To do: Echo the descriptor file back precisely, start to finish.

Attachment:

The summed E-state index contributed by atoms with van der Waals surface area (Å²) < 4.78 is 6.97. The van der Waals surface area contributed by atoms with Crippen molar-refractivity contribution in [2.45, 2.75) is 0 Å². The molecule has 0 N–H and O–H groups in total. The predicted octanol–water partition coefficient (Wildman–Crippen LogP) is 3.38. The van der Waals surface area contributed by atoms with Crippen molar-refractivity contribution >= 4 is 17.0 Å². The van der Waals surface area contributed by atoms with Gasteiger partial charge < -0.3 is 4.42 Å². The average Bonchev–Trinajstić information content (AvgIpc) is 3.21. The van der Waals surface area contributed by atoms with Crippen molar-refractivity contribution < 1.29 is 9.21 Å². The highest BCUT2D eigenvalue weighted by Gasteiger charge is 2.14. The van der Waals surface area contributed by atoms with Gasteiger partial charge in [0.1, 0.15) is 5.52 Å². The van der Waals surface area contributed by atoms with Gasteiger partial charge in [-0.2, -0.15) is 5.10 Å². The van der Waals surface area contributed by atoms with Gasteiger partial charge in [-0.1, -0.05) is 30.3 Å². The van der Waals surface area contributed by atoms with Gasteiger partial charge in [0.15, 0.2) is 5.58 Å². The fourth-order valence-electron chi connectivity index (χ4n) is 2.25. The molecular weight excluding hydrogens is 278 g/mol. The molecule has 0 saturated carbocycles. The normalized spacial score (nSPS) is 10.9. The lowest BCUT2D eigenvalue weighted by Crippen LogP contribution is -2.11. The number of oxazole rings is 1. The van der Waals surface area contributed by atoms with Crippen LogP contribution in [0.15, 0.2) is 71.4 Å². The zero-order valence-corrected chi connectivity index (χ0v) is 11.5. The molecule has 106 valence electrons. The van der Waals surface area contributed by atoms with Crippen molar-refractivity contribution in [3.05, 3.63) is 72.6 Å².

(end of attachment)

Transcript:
The summed E-state index contributed by atoms with van der Waals surface area (Å²) < 4.78 is 6.97. The van der Waals surface area contributed by atoms with Crippen molar-refractivity contribution in [2.45, 2.75) is 0 Å². The molecule has 0 N–H and O–H groups in total. The predicted octanol–water partition coefficient (Wildman–Crippen LogP) is 3.38. The van der Waals surface area contributed by atoms with Crippen molar-refractivity contribution >= 4 is 17.0 Å². The van der Waals surface area contributed by atoms with Gasteiger partial charge < -0.3 is 4.42 Å². The average Bonchev–Trinajstić information content (AvgIpc) is 3.21. The van der Waals surface area contributed by atoms with Crippen molar-refractivity contribution < 1.29 is 9.21 Å². The highest BCUT2D eigenvalue weighted by Gasteiger charge is 2.14. The van der Waals surface area contributed by atoms with Gasteiger partial charge in [0.1, 0.15) is 5.52 Å². The van der Waals surface area contributed by atoms with Gasteiger partial charge in [-0.2, -0.15) is 5.10 Å². The van der Waals surface area contributed by atoms with Gasteiger partial charge in [-0.1, -0.05) is 30.3 Å². The van der Waals surface area contributed by atoms with Gasteiger partial charge in [0.15, 0.2) is 5.58 Å². The fourth-order valence-electron chi connectivity index (χ4n) is 2.25. The molecular weight excluding hydrogens is 278 g/mol. The molecule has 0 saturated carbocycles. The normalized spacial score (nSPS) is 10.9. The lowest BCUT2D eigenvalue weighted by Crippen LogP contribution is -2.11. The number of oxazole rings is 1. The van der Waals surface area contributed by atoms with Crippen LogP contribution in [0.15, 0.2) is 71.4 Å². The zero-order valence-corrected chi connectivity index (χ0v) is 11.5. The molecule has 106 valence electrons. The van der Waals surface area contributed by atoms with Crippen molar-refractivity contribution in [3.05, 3.63) is 72.6 Å².